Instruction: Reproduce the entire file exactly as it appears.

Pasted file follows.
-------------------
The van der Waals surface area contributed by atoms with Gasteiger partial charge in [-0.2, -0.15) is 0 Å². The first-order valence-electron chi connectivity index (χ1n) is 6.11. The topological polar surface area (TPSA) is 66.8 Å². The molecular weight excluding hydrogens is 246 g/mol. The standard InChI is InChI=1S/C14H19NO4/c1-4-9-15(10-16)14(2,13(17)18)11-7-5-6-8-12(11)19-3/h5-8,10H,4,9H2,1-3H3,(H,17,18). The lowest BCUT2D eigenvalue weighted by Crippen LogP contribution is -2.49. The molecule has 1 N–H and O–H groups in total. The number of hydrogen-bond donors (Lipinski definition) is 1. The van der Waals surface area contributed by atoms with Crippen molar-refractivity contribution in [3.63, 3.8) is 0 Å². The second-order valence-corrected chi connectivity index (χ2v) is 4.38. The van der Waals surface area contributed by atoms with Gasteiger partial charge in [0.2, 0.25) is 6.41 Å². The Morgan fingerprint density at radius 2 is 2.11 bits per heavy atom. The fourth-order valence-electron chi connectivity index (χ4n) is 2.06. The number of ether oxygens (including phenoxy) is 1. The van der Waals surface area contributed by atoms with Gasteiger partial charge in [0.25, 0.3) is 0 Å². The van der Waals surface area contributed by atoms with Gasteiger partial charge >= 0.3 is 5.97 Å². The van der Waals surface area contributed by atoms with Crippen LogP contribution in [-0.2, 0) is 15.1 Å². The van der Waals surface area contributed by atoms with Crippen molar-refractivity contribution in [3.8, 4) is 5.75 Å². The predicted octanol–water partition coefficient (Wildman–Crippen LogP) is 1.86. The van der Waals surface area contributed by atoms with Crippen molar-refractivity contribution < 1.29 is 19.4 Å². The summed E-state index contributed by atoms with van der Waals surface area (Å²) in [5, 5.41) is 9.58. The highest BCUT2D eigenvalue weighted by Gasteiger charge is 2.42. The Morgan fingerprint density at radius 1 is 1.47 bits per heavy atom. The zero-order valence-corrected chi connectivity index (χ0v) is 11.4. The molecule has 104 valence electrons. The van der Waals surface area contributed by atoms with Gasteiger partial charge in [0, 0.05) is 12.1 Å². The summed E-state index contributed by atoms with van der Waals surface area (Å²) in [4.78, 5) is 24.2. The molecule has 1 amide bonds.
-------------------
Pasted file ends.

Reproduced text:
The van der Waals surface area contributed by atoms with Gasteiger partial charge in [-0.2, -0.15) is 0 Å². The first-order valence-electron chi connectivity index (χ1n) is 6.11. The topological polar surface area (TPSA) is 66.8 Å². The molecular weight excluding hydrogens is 246 g/mol. The standard InChI is InChI=1S/C14H19NO4/c1-4-9-15(10-16)14(2,13(17)18)11-7-5-6-8-12(11)19-3/h5-8,10H,4,9H2,1-3H3,(H,17,18). The lowest BCUT2D eigenvalue weighted by Crippen LogP contribution is -2.49. The molecule has 1 N–H and O–H groups in total. The number of hydrogen-bond donors (Lipinski definition) is 1. The van der Waals surface area contributed by atoms with Crippen molar-refractivity contribution in [3.63, 3.8) is 0 Å². The second-order valence-corrected chi connectivity index (χ2v) is 4.38. The van der Waals surface area contributed by atoms with Gasteiger partial charge in [0.2, 0.25) is 6.41 Å². The Morgan fingerprint density at radius 2 is 2.11 bits per heavy atom. The fourth-order valence-electron chi connectivity index (χ4n) is 2.06. The number of ether oxygens (including phenoxy) is 1. The van der Waals surface area contributed by atoms with Gasteiger partial charge in [0.25, 0.3) is 0 Å². The van der Waals surface area contributed by atoms with Gasteiger partial charge >= 0.3 is 5.97 Å². The van der Waals surface area contributed by atoms with Crippen LogP contribution in [-0.2, 0) is 15.1 Å². The van der Waals surface area contributed by atoms with Crippen molar-refractivity contribution in [3.8, 4) is 5.75 Å². The predicted octanol–water partition coefficient (Wildman–Crippen LogP) is 1.86. The van der Waals surface area contributed by atoms with Crippen molar-refractivity contribution < 1.29 is 19.4 Å². The summed E-state index contributed by atoms with van der Waals surface area (Å²) in [5, 5.41) is 9.58. The highest BCUT2D eigenvalue weighted by Gasteiger charge is 2.42. The Morgan fingerprint density at radius 1 is 1.47 bits per heavy atom. The zero-order valence-corrected chi connectivity index (χ0v) is 11.4. The molecule has 104 valence electrons. The van der Waals surface area contributed by atoms with Gasteiger partial charge in [0, 0.05) is 12.1 Å². The summed E-state index contributed by atoms with van der Waals surface area (Å²) in [4.78, 5) is 24.2. The molecule has 1 amide bonds.